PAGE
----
The Zenn had a whopping 30 hp engine, it’s top speed was limited to 25 mph. You could squeeze 2 adults into it with some groceries. It ran on sealed lead acid batteries that gave a range of about 30 miles or so, less if you had a passenger or did something silly like, oh, turning on the lights or radio. Much much less if you did something even more silly like turn on the heater or air conditioning. (Note: the owner’s manual states that the car’s heater is not intended to actually, well, heat anything. It’s there only to defrost the windows.)

Still, for it’s intended purpose, which was basically driving five or eight miles to your job or running to the local grocery store to get your organic free range humanely harvested almond milk for your morning bowl of kelp flakes, it would work.

But there were a lot of problems with the Zenn. The biggest of which is that it was, well, pretty much crap.

I drove this thing yesterday, and after I stopped laughing because I couldn’t believe they actually allowed this thing on the road, I realized that it is a bloody horrible car, and the only thing that surprised me about it was that it took nine years for the company to go out of business.

The ride is — well, awful. Every expansion joint, every dip, every stone, every defect in the pavement, every pile of squirrel poo, is transmitted directly from the rock hard tires and even harder suspension directly to the base of your spine. It handles just like a golf cart, with uncertain steering, odd twitches and peculiar vibrations adding to the excitement of the experience.

And that whole “no noise” thing they talk about? Uh, well, no. Okay, standing on the sidewalk watching it go by you don’t hear anything. That’s because they’ve funneled all of the noise into the interior of the car. My Corvette with the racing exhaust and headers and the stereo cranked up is quieter inside than this thing.

Then there’s the brakes. As in what brakes… It has a regenerative braking system, they claim. When you step on the brake, it goes into regenerative mode, supposedly taking the energy of your forward momentum and magically turning it back into electricity that gets dumped into the battery and slowing you down. So you put your foot on the brake and — nothing happens. At all. Rapidly going into panic mode, you push harder, and harder and harder, and still nothing happens. Until finally you put your foot all the way to the floor and the real brakes kick in and the car comes to an abrupt halt and you find out why they put seat belts in it, to keep you from going through the windshield when you stop.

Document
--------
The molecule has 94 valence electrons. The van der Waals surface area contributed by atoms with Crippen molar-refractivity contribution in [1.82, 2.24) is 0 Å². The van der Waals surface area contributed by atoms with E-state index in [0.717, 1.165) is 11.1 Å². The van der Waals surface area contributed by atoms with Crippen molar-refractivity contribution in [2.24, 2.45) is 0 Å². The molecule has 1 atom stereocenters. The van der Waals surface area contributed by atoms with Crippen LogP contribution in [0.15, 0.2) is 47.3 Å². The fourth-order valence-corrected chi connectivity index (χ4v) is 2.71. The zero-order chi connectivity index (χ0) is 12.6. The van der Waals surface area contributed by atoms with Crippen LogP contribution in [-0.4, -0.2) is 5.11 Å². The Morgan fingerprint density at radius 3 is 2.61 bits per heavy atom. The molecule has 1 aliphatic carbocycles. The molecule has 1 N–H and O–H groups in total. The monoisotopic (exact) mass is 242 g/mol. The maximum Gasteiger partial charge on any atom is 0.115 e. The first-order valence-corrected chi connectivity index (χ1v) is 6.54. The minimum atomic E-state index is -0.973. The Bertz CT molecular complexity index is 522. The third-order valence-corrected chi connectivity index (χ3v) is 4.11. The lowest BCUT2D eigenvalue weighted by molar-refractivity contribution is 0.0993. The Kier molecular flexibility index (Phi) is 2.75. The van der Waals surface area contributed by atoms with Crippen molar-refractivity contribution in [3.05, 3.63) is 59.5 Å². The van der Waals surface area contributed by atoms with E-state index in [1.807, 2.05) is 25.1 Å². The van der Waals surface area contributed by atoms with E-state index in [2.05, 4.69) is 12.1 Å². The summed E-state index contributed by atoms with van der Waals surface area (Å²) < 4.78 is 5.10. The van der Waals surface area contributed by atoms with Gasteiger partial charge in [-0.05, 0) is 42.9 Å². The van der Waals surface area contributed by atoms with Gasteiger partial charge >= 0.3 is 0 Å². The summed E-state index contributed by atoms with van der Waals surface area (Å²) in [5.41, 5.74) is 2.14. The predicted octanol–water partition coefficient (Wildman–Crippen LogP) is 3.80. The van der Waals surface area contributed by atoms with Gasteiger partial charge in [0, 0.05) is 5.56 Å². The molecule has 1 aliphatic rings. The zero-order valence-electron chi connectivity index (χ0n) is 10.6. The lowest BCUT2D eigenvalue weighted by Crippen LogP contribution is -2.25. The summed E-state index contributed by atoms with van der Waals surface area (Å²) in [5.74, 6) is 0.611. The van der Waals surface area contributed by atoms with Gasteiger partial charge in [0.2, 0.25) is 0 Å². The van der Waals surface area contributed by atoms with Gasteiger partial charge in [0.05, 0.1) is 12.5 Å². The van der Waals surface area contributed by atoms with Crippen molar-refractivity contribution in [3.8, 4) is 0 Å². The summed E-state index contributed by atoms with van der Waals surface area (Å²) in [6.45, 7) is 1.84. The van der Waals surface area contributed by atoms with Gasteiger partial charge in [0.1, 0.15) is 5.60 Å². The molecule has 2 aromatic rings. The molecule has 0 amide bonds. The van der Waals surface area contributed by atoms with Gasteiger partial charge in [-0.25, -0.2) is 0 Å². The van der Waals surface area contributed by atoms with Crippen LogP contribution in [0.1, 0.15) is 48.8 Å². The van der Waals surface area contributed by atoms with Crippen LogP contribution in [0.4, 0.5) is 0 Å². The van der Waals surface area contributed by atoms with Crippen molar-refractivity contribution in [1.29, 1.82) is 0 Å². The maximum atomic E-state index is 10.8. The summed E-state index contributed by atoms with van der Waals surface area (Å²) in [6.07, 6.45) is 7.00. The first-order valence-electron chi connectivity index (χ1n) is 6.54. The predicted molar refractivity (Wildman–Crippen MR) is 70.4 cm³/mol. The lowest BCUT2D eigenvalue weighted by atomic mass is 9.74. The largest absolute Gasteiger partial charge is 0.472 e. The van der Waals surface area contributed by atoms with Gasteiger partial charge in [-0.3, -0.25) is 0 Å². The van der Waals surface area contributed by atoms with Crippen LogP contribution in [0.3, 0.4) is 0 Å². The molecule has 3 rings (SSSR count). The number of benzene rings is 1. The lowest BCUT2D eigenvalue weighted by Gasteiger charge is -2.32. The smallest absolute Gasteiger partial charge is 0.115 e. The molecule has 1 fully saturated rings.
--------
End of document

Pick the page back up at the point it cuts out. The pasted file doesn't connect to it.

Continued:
You laugh a lot when you drive this thing. You have to because it keeps you from screaming in terror.

Let’s look at some of the other high points of this car.

It’s plastic. All of it. Plastic body, plastic, well, everything. Even the glass isn’t really glass, it’s plastic. The windshield is glass, but the side windows and rear windows are plastic, and not very good plastic, either.

As noted above, the heater doesn’t actually heat. It’s just there to defrost the windows. And the air conditioner, well, it sort of works? Kinda? Maybe? If you’re willing to put up with your range dropping by at least half.

Charge time isn’t utterly horrible. They claim it will recharge the batteries to 80% in about 4 hours, with a full charge taking 8 hours.

Oh, they would have sold you a fast charger that would give you a full charge in an hour.

For $9,000.

Yeah, $9,000 for a battery charger…

So, you ask, what did they sell this thing for? Five, six grand, maybe?

Uh, no. Try (cough cough) $18,000.

With the optional quick charger, this sucker would set you back $27,000. For a car with a top speed of 25 mph and a range of 30 miles, which is ridiculously uncomfortable to ride in, terrifying to drive, and which would crumple like a piece of paper if it were even bumped by a real road vehicle because it meets virtually zero highway safety standards.

Gee, I wonder why the company shut down…

ES picked this thing up for next to nothing. It needed new batteries, work on the electronics and other things. I figure he’s got about $2,000 invested in this vehicle so it isn’t like he’s stuck a fortune into it, and he’s using it every day. He commutes to work with it every day. And I have to admit that it’s cheap. He’s crunched some numbers and figures that as far as energy usage is concerned, he’d have to have a car that got at least 140 mpg to match the cost of the energy he uses with the Zenn.

And there’s another benefit as well. The sheer terror of driving this thing in traffic is better for waking you up than an espresso I.V.

Farm Catch Up

Farming related news you might have missed, stuff I was curious about, commentary about this and that and all that kind of stuff

Amazon Wants to Buy Whole Foods

On Friday, June 16, it was announced that Amazon is looking to buy Whole Foods for almost $14 billion.